Having said that, we also believe that most of the 6.0L’s problems can be avoided if proper maintenance intervals are observed and the owner knows the ins and outs of his or her engine. For instance, running the truck hard on occasion actually helps keep the turbo freed up and the EGR system from plugging. A gummed up EGR valve is pictured above, which can occur in as little as 20,000 miles if a 6.0L is allowed to idle extensively or is rarely driven aggressively.


PROS 6 head bolts per cylinder (w/ sharing) 325 hp stock
290 to 325-rwhp w/ a chip 400 to 430-rwhp w/ a programmer
No emissions system Revvy, 4-valves per cylinder
More reliable, fixed geometry turbo VGT turbo makes the engine responsive
Good low-end torque thanks to 444 ci of displacement 5R110W TorqShift automatic transmission (very tough)
Higher resale value Connecting rods can handle 800-rwhp
More reliable injection system Bed plate (crankshaft doesn't budge)
CONS 210 to 275 hp stock 4 torque to yield head bolts per cylinder (w/ sharing) leads to blown head gaskets
4R100 automatic transmission (much weaker than the 5R110W behind the 6.0L) Failure prone exhaust gas recirculation (EGR) emissions system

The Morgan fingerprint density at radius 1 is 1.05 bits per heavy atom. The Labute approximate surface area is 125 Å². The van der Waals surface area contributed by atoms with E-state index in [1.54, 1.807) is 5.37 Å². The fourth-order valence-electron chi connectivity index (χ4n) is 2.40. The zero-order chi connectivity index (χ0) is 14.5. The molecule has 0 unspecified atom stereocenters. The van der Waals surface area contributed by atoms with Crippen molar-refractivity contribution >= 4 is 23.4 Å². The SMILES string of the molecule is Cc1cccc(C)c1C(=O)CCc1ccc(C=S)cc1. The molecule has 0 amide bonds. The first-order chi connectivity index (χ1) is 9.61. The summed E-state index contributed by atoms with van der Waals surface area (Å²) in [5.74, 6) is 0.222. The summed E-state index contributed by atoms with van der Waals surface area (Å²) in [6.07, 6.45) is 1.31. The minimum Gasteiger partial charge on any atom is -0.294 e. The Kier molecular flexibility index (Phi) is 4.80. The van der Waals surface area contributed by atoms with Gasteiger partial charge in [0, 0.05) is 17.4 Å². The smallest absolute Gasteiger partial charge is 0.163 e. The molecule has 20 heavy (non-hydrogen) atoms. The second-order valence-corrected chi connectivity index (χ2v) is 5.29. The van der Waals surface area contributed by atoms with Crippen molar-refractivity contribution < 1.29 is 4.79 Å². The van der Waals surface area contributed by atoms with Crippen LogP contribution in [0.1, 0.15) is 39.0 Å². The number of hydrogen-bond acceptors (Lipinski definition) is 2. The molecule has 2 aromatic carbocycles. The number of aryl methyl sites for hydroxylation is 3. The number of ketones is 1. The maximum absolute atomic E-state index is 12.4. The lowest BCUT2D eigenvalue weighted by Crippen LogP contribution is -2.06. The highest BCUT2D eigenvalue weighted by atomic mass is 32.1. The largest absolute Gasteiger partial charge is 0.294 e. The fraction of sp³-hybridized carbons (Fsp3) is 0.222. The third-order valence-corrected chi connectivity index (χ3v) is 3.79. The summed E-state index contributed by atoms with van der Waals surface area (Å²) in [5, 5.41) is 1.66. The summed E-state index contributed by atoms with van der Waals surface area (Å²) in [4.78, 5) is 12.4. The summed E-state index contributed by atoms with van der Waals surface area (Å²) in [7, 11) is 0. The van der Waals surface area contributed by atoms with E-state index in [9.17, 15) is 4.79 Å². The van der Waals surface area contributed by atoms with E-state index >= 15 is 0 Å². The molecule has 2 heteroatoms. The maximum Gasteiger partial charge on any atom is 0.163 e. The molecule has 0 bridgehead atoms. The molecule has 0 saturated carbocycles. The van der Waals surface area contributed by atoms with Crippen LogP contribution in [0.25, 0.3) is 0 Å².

Weaker rods than a 6.0L (powdered metal units good to 450-rwhp, forged units goo to 600-rwhp) Cylinder heads are known to crack
Laggy, fixed geometry turbocharger VGT turbo that is prone to sticking open or closed
No bed plate (main caps walk at higher power levels Not as luggable under 2,000 rpm (not ideal for towing)
One Achilles Heel: camshaft position sensor failure Lower resale value
  Multiple injection system issues (STC fitting, injectors, air leaks, O-rings on stand pipes, HPOP’s)


Was the 7.3L truly a better engine? Sure. But that statement largely depends on what you’re basing that conclusion on. From a reliability, durability or simplicity standpoint, the 7.3L is hands down the winner. When it comes to horsepower, drivability and meeting modern day emissions standards, the 6.0L has it beat.

Ultimately, both engines have their pros and cons. It’s up to you to decide which one checks more boxes in the categories that are important to you.

Looking for a Ford Power Stroke diesel? Read our buyer's guide before you make your purchase.